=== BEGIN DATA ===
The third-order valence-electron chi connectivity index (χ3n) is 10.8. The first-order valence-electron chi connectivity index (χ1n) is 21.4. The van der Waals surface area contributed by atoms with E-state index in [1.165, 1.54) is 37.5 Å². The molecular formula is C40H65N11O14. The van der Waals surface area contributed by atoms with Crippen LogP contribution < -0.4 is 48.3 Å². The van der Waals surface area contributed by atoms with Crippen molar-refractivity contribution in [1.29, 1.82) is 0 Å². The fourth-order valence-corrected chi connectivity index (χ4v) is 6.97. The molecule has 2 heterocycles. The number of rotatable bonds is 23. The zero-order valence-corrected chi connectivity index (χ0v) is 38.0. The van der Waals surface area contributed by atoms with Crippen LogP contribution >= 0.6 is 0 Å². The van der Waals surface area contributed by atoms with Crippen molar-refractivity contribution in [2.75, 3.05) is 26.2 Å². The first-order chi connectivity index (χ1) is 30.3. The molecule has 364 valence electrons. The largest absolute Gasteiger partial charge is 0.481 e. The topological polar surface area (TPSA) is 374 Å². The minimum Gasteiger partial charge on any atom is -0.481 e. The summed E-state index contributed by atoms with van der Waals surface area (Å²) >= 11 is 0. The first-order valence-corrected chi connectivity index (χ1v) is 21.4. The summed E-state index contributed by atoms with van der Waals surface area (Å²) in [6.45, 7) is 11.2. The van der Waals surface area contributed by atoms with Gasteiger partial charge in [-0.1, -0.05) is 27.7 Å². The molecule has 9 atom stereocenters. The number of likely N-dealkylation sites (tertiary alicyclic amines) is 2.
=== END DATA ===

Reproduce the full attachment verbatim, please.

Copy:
The third-order valence-electron chi connectivity index (χ3n) is 10.8. The first-order valence-electron chi connectivity index (χ1n) is 21.4. The van der Waals surface area contributed by atoms with E-state index in [1.165, 1.54) is 37.5 Å². The molecular formula is C40H65N11O14. The van der Waals surface area contributed by atoms with Crippen LogP contribution < -0.4 is 48.3 Å². The van der Waals surface area contributed by atoms with Crippen molar-refractivity contribution in [1.29, 1.82) is 0 Å². The fourth-order valence-corrected chi connectivity index (χ4v) is 6.97. The molecule has 2 heterocycles. The number of rotatable bonds is 23. The zero-order valence-corrected chi connectivity index (χ0v) is 38.0. The van der Waals surface area contributed by atoms with Crippen LogP contribution >= 0.6 is 0 Å². The van der Waals surface area contributed by atoms with Crippen molar-refractivity contribution in [2.75, 3.05) is 26.2 Å². The first-order chi connectivity index (χ1) is 30.3. The molecule has 364 valence electrons. The largest absolute Gasteiger partial charge is 0.481 e. The topological polar surface area (TPSA) is 374 Å². The minimum Gasteiger partial charge on any atom is -0.481 e. The summed E-state index contributed by atoms with van der Waals surface area (Å²) >= 11 is 0. The first-order valence-corrected chi connectivity index (χ1v) is 21.4. The summed E-state index contributed by atoms with van der Waals surface area (Å²) in [6.45, 7) is 11.2. The van der Waals surface area contributed by atoms with Gasteiger partial charge in [-0.1, -0.05) is 27.7 Å². The molecule has 9 atom stereocenters. The number of likely N-dealkylation sites (tertiary alicyclic amines) is 2.